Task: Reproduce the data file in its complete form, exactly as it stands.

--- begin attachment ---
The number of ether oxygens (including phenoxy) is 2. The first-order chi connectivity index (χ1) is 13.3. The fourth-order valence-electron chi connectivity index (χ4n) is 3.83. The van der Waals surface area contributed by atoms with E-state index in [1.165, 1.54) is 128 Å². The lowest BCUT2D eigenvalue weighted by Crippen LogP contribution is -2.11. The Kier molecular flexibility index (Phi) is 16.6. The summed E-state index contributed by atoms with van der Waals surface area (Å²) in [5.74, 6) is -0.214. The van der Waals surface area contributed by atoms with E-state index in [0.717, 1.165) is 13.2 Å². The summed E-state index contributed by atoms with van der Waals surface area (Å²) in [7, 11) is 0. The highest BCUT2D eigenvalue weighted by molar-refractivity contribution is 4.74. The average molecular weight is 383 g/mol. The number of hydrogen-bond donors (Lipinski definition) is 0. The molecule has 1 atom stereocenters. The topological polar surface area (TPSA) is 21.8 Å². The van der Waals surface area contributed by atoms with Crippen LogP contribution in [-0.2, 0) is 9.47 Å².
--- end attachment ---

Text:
The number of ether oxygens (including phenoxy) is 2. The first-order chi connectivity index (χ1) is 13.3. The fourth-order valence-electron chi connectivity index (χ4n) is 3.83. The van der Waals surface area contributed by atoms with E-state index in [1.165, 1.54) is 128 Å². The lowest BCUT2D eigenvalue weighted by Crippen LogP contribution is -2.11. The Kier molecular flexibility index (Phi) is 16.6. The summed E-state index contributed by atoms with van der Waals surface area (Å²) in [5.74, 6) is -0.214. The van der Waals surface area contributed by atoms with E-state index in [0.717, 1.165) is 13.2 Å². The summed E-state index contributed by atoms with van der Waals surface area (Å²) in [7, 11) is 0. The highest BCUT2D eigenvalue weighted by molar-refractivity contribution is 4.74. The average molecular weight is 383 g/mol. The number of hydrogen-bond donors (Lipinski definition) is 0. The molecule has 1 atom stereocenters. The topological polar surface area (TPSA) is 21.8 Å². The van der Waals surface area contributed by atoms with Crippen LogP contribution in [-0.2, 0) is 9.47 Å².